After missing out on it for several years, I managed to visit the Annecy International Animation Festival once again at last. In those two and a half days I saw a lot of films and it dawned on me that I must come back for the whole week again next year. It is, after all, a celebration of the cinema going experience and seeing a film in the packed Bonlieu rightfully gives one the impression that this is indeed "the greatest audience in the world", as some of the world-renowned guests liked to put it.
Of course, an animation festival is also a great place to see how artists work with color to tell a story and create mood. That is why I would like to share a list of films that stayed in my mind because of their colors, some of them conventional, some of them innovative. So here it is, in no particular order:
Shorts:LA SOUPE AU CAILLOU: Cut-out animation made of vibrant layers of translucent watercolors. Striking use of basic colors red, yellow and blue. Simple but sweet children's story.
CRABE PHARE: Cruise ship passengers build a candy colored city on top of a blue crab. Diamond shaped clouds and a color scheme that looks limited but actually spreads across red, yellow, green and blue.
PETE'S STORY: High contrast duotone style with additional spot colors. Strong and beautiful anidoc.
A COAT MADE DARK: The combination of gray and orange-red is very powerful, even as subdued as in this film. Unfortunately, I could not really connect to the story but maybe a second viewing will enlighten me.
RUBEN LEAVES: A film I wanted to mention for a long time since I have seen it at least four times now. Strictly limited to three (or five, if you count the two shades of blue and yellow as two colors each) colors without variation of saturation and darkness. Outlines are also limited to the most basic needs.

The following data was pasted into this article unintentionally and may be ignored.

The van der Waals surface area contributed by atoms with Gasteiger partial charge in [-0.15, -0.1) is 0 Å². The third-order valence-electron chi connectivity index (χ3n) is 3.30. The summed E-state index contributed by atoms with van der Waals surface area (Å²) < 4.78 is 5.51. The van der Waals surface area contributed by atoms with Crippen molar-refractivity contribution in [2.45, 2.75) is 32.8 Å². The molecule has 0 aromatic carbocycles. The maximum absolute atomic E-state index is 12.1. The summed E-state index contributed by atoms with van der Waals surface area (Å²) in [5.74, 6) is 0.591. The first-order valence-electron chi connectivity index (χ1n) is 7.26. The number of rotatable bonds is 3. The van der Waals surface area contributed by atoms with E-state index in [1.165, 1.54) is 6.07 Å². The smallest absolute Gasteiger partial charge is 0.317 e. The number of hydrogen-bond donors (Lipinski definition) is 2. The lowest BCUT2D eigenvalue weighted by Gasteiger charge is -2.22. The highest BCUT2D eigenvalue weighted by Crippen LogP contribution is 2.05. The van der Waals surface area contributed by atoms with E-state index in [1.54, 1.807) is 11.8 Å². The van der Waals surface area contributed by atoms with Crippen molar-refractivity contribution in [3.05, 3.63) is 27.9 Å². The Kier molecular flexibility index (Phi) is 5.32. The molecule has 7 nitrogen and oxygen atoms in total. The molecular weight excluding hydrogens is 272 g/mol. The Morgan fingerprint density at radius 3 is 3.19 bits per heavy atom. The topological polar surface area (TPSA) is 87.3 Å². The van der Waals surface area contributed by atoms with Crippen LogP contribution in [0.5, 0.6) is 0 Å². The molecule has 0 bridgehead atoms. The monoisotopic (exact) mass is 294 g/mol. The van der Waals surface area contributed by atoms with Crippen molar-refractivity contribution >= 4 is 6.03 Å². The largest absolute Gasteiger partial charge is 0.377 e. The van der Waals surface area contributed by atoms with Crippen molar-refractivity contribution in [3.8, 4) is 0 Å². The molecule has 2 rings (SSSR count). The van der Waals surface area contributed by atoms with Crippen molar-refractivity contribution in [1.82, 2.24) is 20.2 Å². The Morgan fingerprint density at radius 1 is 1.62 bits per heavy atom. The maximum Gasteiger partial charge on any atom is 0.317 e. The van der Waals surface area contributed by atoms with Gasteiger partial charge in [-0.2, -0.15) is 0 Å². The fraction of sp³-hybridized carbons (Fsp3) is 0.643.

LAST JUDGMENT: Not sure why the story turned out how it did, but liked it anyway. Blue and yellow.
Features:The great thing about independent animated features (especially French ones) is that the beautifully personal design approaches that you usually only see in "art of" books are right up there on the screen. The storytelling, however, is often another story and there are reasons why some of the films are limited to special-interest audiences.
PSICONAUTAS, THE FORGOTTEN CHILDREN: What works in a comic book divided up in panels and pages does not automatically make for a captivating story arc of a 76 minute film. Despite a strong and quirky opening, the narrative unravelled rather quickly. But the fine and varied choices of color and mood kept me interested.
LA JEUNE FILLE SANS MAINS: For me, this was one of the highlights of the festival. A highly inventive combination of realist animation and abstract design. The still images do not live up to the experience. The full beauty lies in the combination of mood and motion.
TOUT EN HAUT DU MONDE (LONG WAY NORTH): Technically not an Annecy 2016 film. But I bought the Blu-ray there and have never seen it before. There are no outlines, just razor sharp shapes of colors next to each other. Color-wise this is such an enormously thrilling film that I would love to look into it any further. Unfortunately, this is the only Blu-ray I own that prevents me from taking screenshots...
There are certainly many more films presented at Annecy worth checking out regarding colors, but these were among the ones I managed to see this year. I would like to end this post with a few (mostly experimental) shorts I remember fondly but not particularly related to color design:
- THE EMPTY (CHAMBRE VIDE): surprisingly fresh and poetic
- WALL DUST: experimental cinema is gaining momentum. This is a fast and excitingly unpredictable ride.
- MODERN LOVE - A KISS, DEFERRED: animated documentaries with sketches over white backgrounds have become an inflated staple of graduation film programs. This visual New York Times column nails it, though.
- I FELT LIKE DESTROYING SOMETHING BEAUTIFUL: I kept thinking: why do I never see such a film coming out of Switzerland? Then: oh wait, this IS actually a Swiss film!
- BALKON: If there is something like a genre of films that seem to be custom-made for the Annecy experience, BALKON is one of them. No, there is no "lapin" in it. Much easier: just give the crowd in the Bonlieu a reason to scream...